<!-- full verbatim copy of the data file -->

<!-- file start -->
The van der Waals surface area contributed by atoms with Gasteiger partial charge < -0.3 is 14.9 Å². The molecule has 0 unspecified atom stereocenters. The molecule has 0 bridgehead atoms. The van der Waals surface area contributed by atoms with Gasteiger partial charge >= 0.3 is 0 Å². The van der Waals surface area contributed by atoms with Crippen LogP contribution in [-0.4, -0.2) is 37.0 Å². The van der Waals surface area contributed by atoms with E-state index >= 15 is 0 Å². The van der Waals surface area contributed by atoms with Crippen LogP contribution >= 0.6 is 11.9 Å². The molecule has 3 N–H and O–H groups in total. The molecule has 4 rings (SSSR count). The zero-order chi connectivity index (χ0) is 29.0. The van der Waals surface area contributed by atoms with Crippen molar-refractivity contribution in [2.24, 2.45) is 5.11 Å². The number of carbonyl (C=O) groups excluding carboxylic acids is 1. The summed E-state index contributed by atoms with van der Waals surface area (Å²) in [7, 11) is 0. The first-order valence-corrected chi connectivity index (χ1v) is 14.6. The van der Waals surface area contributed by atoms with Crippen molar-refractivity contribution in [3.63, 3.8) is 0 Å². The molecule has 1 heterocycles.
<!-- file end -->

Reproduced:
The van der Waals surface area contributed by atoms with Gasteiger partial charge < -0.3 is 14.9 Å². The molecule has 0 unspecified atom stereocenters. The molecule has 0 bridgehead atoms. The van der Waals surface area contributed by atoms with Gasteiger partial charge >= 0.3 is 0 Å². The van der Waals surface area contributed by atoms with Crippen LogP contribution in [-0.4, -0.2) is 37.0 Å². The van der Waals surface area contributed by atoms with E-state index >= 15 is 0 Å². The van der Waals surface area contributed by atoms with Crippen LogP contribution >= 0.6 is 11.9 Å². The molecule has 3 N–H and O–H groups in total. The molecule has 4 rings (SSSR count). The zero-order chi connectivity index (χ0) is 29.0. The van der Waals surface area contributed by atoms with Crippen molar-refractivity contribution in [2.24, 2.45) is 5.11 Å². The number of carbonyl (C=O) groups excluding carboxylic acids is 1. The summed E-state index contributed by atoms with van der Waals surface area (Å²) in [7, 11) is 0. The first-order valence-corrected chi connectivity index (χ1v) is 14.6. The van der Waals surface area contributed by atoms with Crippen molar-refractivity contribution in [3.63, 3.8) is 0 Å². The molecule has 1 heterocycles.